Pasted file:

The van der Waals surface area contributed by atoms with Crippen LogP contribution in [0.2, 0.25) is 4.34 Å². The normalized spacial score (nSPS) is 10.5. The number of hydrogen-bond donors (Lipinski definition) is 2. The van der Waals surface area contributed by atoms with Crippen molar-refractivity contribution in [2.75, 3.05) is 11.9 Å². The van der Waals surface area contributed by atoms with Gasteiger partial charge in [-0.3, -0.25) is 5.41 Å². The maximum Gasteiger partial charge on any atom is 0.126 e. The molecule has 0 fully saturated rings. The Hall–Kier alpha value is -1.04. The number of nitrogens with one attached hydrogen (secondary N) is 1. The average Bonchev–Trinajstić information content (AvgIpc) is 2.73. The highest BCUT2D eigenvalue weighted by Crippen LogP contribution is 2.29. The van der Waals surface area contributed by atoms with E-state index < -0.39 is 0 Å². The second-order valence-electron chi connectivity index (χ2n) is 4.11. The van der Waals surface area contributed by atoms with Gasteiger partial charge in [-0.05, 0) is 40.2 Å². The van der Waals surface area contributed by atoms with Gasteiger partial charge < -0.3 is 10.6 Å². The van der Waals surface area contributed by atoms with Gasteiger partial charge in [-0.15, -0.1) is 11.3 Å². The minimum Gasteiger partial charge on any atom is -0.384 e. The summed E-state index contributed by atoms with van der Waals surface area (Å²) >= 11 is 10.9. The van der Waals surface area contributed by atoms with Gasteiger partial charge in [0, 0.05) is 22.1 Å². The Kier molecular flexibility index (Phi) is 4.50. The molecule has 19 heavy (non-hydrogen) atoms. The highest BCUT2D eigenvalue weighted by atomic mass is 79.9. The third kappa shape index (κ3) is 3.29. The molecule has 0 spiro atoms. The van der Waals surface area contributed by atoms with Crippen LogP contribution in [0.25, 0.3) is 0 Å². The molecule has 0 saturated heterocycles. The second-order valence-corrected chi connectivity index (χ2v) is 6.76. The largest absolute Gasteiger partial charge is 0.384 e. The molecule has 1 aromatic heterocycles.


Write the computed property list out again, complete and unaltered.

The van der Waals surface area contributed by atoms with Crippen LogP contribution in [0.2, 0.25) is 4.34 Å². The normalized spacial score (nSPS) is 10.5. The number of hydrogen-bond donors (Lipinski definition) is 2. The van der Waals surface area contributed by atoms with Crippen molar-refractivity contribution in [2.75, 3.05) is 11.9 Å². The van der Waals surface area contributed by atoms with Gasteiger partial charge in [-0.3, -0.25) is 5.41 Å². The maximum Gasteiger partial charge on any atom is 0.126 e. The molecule has 0 fully saturated rings. The Hall–Kier alpha value is -1.04. The number of nitrogens with one attached hydrogen (secondary N) is 1. The average Bonchev–Trinajstić information content (AvgIpc) is 2.73. The highest BCUT2D eigenvalue weighted by Crippen LogP contribution is 2.29. The van der Waals surface area contributed by atoms with E-state index < -0.39 is 0 Å². The second-order valence-electron chi connectivity index (χ2n) is 4.11. The van der Waals surface area contributed by atoms with Gasteiger partial charge in [-0.05, 0) is 40.2 Å². The van der Waals surface area contributed by atoms with Gasteiger partial charge < -0.3 is 10.6 Å². The van der Waals surface area contributed by atoms with Gasteiger partial charge in [-0.15, -0.1) is 11.3 Å². The minimum Gasteiger partial charge on any atom is -0.384 e. The summed E-state index contributed by atoms with van der Waals surface area (Å²) >= 11 is 10.9. The van der Waals surface area contributed by atoms with Gasteiger partial charge in [0, 0.05) is 22.1 Å². The Kier molecular flexibility index (Phi) is 4.50. The molecule has 19 heavy (non-hydrogen) atoms. The highest BCUT2D eigenvalue weighted by atomic mass is 79.9. The third kappa shape index (κ3) is 3.29. The molecule has 0 spiro atoms. The van der Waals surface area contributed by atoms with Crippen LogP contribution in [0.25, 0.3) is 0 Å². The molecule has 0 saturated heterocycles. The second-order valence-corrected chi connectivity index (χ2v) is 6.76. The largest absolute Gasteiger partial charge is 0.384 e. The molecule has 1 aromatic heterocycles.